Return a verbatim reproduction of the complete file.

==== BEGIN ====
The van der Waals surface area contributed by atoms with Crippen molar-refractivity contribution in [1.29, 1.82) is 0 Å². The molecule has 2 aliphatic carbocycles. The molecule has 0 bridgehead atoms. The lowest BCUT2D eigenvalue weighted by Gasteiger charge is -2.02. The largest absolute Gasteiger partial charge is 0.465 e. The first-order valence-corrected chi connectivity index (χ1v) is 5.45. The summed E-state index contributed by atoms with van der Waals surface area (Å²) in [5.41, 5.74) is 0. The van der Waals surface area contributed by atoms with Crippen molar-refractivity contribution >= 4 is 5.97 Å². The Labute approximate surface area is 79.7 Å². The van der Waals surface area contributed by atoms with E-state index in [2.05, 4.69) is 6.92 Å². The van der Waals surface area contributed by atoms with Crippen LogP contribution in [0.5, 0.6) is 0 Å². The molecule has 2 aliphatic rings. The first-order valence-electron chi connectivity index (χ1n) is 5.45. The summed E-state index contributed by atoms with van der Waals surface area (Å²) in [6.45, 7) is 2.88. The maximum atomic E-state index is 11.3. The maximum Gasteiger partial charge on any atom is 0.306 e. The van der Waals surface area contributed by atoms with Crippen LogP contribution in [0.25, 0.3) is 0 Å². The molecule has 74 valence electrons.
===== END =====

The van der Waals surface area contributed by atoms with Crippen molar-refractivity contribution in [1.29, 1.82) is 0 Å². The molecule has 2 aliphatic carbocycles. The molecule has 0 bridgehead atoms. The lowest BCUT2D eigenvalue weighted by Gasteiger charge is -2.02. The largest absolute Gasteiger partial charge is 0.465 e. The first-order valence-corrected chi connectivity index (χ1v) is 5.45. The summed E-state index contributed by atoms with van der Waals surface area (Å²) in [5.41, 5.74) is 0. The van der Waals surface area contributed by atoms with Crippen molar-refractivity contribution >= 4 is 5.97 Å². The Labute approximate surface area is 79.7 Å². The van der Waals surface area contributed by atoms with E-state index in [2.05, 4.69) is 6.92 Å². The van der Waals surface area contributed by atoms with Crippen LogP contribution in [0.5, 0.6) is 0 Å². The molecule has 2 aliphatic rings. The first-order valence-electron chi connectivity index (χ1n) is 5.45. The summed E-state index contributed by atoms with van der Waals surface area (Å²) in [6.45, 7) is 2.88. The maximum atomic E-state index is 11.3. The maximum Gasteiger partial charge on any atom is 0.306 e. The van der Waals surface area contributed by atoms with Crippen LogP contribution in [0.25, 0.3) is 0 Å². The molecule has 74 valence electrons.